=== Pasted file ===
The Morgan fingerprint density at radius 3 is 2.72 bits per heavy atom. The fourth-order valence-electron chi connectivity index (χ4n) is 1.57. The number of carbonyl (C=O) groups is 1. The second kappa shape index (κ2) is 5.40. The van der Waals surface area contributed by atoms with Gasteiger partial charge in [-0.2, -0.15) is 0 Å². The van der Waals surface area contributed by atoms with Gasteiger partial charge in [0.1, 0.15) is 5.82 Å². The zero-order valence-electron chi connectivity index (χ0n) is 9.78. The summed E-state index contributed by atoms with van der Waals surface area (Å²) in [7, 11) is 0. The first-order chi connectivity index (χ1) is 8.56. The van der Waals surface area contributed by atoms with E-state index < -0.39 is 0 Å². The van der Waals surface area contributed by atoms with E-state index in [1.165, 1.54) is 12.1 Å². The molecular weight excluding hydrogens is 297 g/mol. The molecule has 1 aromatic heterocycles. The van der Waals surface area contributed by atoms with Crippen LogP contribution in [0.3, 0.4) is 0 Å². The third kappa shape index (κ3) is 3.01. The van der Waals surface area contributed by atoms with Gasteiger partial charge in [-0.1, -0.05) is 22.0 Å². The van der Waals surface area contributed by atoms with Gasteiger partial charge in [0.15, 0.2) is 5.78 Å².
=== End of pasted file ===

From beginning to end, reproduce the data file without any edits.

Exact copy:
The Morgan fingerprint density at radius 3 is 2.72 bits per heavy atom. The fourth-order valence-electron chi connectivity index (χ4n) is 1.57. The number of carbonyl (C=O) groups is 1. The second kappa shape index (κ2) is 5.40. The van der Waals surface area contributed by atoms with Gasteiger partial charge in [-0.2, -0.15) is 0 Å². The van der Waals surface area contributed by atoms with Gasteiger partial charge in [0.1, 0.15) is 5.82 Å². The zero-order valence-electron chi connectivity index (χ0n) is 9.78. The summed E-state index contributed by atoms with van der Waals surface area (Å²) in [7, 11) is 0. The first-order chi connectivity index (χ1) is 8.56. The van der Waals surface area contributed by atoms with E-state index < -0.39 is 0 Å². The van der Waals surface area contributed by atoms with E-state index in [1.165, 1.54) is 12.1 Å². The molecular weight excluding hydrogens is 297 g/mol. The molecule has 1 aromatic heterocycles. The van der Waals surface area contributed by atoms with Crippen LogP contribution in [0.3, 0.4) is 0 Å². The third kappa shape index (κ3) is 3.01. The van der Waals surface area contributed by atoms with Gasteiger partial charge in [-0.1, -0.05) is 22.0 Å². The van der Waals surface area contributed by atoms with Gasteiger partial charge in [0.15, 0.2) is 5.78 Å².